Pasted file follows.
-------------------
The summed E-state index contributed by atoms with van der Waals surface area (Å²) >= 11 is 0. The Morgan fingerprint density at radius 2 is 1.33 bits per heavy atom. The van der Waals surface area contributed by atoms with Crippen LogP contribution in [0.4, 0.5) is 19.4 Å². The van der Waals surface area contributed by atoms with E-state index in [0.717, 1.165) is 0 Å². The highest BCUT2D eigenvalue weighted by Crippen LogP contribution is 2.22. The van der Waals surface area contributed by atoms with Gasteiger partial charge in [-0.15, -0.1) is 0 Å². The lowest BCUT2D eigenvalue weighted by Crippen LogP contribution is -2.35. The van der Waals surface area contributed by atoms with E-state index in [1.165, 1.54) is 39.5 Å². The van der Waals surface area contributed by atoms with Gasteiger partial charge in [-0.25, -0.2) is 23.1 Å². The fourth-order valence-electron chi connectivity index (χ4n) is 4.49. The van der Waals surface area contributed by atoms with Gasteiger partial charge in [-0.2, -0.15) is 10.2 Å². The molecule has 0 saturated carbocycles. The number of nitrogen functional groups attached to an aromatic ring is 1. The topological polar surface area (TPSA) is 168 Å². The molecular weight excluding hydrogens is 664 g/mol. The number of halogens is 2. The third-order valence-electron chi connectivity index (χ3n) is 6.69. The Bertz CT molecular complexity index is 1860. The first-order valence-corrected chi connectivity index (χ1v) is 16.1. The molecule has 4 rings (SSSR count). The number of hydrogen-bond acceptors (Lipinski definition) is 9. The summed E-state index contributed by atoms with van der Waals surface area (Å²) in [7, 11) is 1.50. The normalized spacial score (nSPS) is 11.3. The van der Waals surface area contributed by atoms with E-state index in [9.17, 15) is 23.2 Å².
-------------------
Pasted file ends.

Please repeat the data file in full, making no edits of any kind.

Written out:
The summed E-state index contributed by atoms with van der Waals surface area (Å²) >= 11 is 0. The Morgan fingerprint density at radius 2 is 1.33 bits per heavy atom. The van der Waals surface area contributed by atoms with Crippen LogP contribution in [0.4, 0.5) is 19.4 Å². The van der Waals surface area contributed by atoms with E-state index in [0.717, 1.165) is 0 Å². The highest BCUT2D eigenvalue weighted by Crippen LogP contribution is 2.22. The van der Waals surface area contributed by atoms with Gasteiger partial charge in [-0.15, -0.1) is 0 Å². The lowest BCUT2D eigenvalue weighted by Crippen LogP contribution is -2.35. The van der Waals surface area contributed by atoms with E-state index in [1.165, 1.54) is 39.5 Å². The van der Waals surface area contributed by atoms with Gasteiger partial charge in [-0.25, -0.2) is 23.1 Å². The fourth-order valence-electron chi connectivity index (χ4n) is 4.49. The van der Waals surface area contributed by atoms with Gasteiger partial charge in [-0.2, -0.15) is 10.2 Å². The molecule has 0 saturated carbocycles. The number of nitrogen functional groups attached to an aromatic ring is 1. The topological polar surface area (TPSA) is 168 Å². The molecular weight excluding hydrogens is 664 g/mol. The number of halogens is 2. The third-order valence-electron chi connectivity index (χ3n) is 6.69. The Bertz CT molecular complexity index is 1860. The first-order valence-corrected chi connectivity index (χ1v) is 16.1. The molecule has 4 rings (SSSR count). The number of hydrogen-bond acceptors (Lipinski definition) is 9. The summed E-state index contributed by atoms with van der Waals surface area (Å²) in [7, 11) is 1.50. The normalized spacial score (nSPS) is 11.3. The van der Waals surface area contributed by atoms with E-state index in [9.17, 15) is 23.2 Å².